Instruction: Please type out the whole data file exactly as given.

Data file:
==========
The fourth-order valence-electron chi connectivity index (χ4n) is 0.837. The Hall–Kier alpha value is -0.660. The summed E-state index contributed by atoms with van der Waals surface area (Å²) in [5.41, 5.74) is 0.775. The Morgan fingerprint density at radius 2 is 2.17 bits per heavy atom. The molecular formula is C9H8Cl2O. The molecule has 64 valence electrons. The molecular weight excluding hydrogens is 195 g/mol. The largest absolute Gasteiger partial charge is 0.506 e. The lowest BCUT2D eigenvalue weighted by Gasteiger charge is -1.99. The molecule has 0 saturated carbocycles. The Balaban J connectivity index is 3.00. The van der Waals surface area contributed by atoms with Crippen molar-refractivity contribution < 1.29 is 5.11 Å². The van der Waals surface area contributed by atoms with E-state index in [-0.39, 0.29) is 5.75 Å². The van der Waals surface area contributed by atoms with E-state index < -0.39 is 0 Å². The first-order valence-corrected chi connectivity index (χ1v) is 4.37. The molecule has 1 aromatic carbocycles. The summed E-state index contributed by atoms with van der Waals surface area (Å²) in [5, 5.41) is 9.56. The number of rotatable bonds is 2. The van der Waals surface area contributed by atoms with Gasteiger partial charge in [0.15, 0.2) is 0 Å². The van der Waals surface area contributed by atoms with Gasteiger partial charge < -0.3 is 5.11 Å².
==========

The fourth-order valence-electron chi connectivity index (χ4n) is 0.837. The Hall–Kier alpha value is -0.660. The summed E-state index contributed by atoms with van der Waals surface area (Å²) in [5.41, 5.74) is 0.775. The Morgan fingerprint density at radius 2 is 2.17 bits per heavy atom. The molecular formula is C9H8Cl2O. The molecule has 64 valence electrons. The molecular weight excluding hydrogens is 195 g/mol. The largest absolute Gasteiger partial charge is 0.506 e. The lowest BCUT2D eigenvalue weighted by Gasteiger charge is -1.99. The molecule has 0 saturated carbocycles. The Balaban J connectivity index is 3.00. The van der Waals surface area contributed by atoms with Crippen molar-refractivity contribution < 1.29 is 5.11 Å². The van der Waals surface area contributed by atoms with E-state index in [-0.39, 0.29) is 5.75 Å². The van der Waals surface area contributed by atoms with E-state index < -0.39 is 0 Å². The first-order valence-corrected chi connectivity index (χ1v) is 4.37. The molecule has 1 aromatic carbocycles. The summed E-state index contributed by atoms with van der Waals surface area (Å²) in [5, 5.41) is 9.56. The number of rotatable bonds is 2. The van der Waals surface area contributed by atoms with Gasteiger partial charge in [0.15, 0.2) is 0 Å². The van der Waals surface area contributed by atoms with Gasteiger partial charge < -0.3 is 5.11 Å².